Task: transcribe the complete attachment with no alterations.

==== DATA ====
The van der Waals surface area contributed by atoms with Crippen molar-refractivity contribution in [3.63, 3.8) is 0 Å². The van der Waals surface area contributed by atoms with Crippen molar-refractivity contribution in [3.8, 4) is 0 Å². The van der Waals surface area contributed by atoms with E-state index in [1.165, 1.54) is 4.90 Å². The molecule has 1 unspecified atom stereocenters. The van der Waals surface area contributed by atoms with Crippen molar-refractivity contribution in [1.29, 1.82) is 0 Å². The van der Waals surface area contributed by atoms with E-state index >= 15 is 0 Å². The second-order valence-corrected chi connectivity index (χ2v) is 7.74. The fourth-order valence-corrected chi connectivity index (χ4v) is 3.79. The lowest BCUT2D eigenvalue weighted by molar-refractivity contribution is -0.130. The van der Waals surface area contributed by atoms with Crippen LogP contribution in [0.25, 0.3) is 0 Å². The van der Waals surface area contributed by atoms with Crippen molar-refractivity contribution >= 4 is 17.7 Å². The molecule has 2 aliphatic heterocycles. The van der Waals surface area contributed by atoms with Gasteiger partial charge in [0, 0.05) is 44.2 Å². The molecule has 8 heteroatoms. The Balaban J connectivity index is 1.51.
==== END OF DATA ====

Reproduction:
The van der Waals surface area contributed by atoms with Crippen molar-refractivity contribution in [3.63, 3.8) is 0 Å². The van der Waals surface area contributed by atoms with Crippen molar-refractivity contribution in [3.8, 4) is 0 Å². The van der Waals surface area contributed by atoms with E-state index in [1.165, 1.54) is 4.90 Å². The molecule has 1 unspecified atom stereocenters. The van der Waals surface area contributed by atoms with Crippen molar-refractivity contribution in [1.29, 1.82) is 0 Å². The van der Waals surface area contributed by atoms with E-state index >= 15 is 0 Å². The second-order valence-corrected chi connectivity index (χ2v) is 7.74. The fourth-order valence-corrected chi connectivity index (χ4v) is 3.79. The lowest BCUT2D eigenvalue weighted by molar-refractivity contribution is -0.130. The van der Waals surface area contributed by atoms with Crippen LogP contribution in [0.25, 0.3) is 0 Å². The van der Waals surface area contributed by atoms with Crippen molar-refractivity contribution >= 4 is 17.7 Å². The molecule has 2 aliphatic heterocycles. The van der Waals surface area contributed by atoms with Gasteiger partial charge in [0, 0.05) is 44.2 Å². The molecule has 8 heteroatoms. The Balaban J connectivity index is 1.51.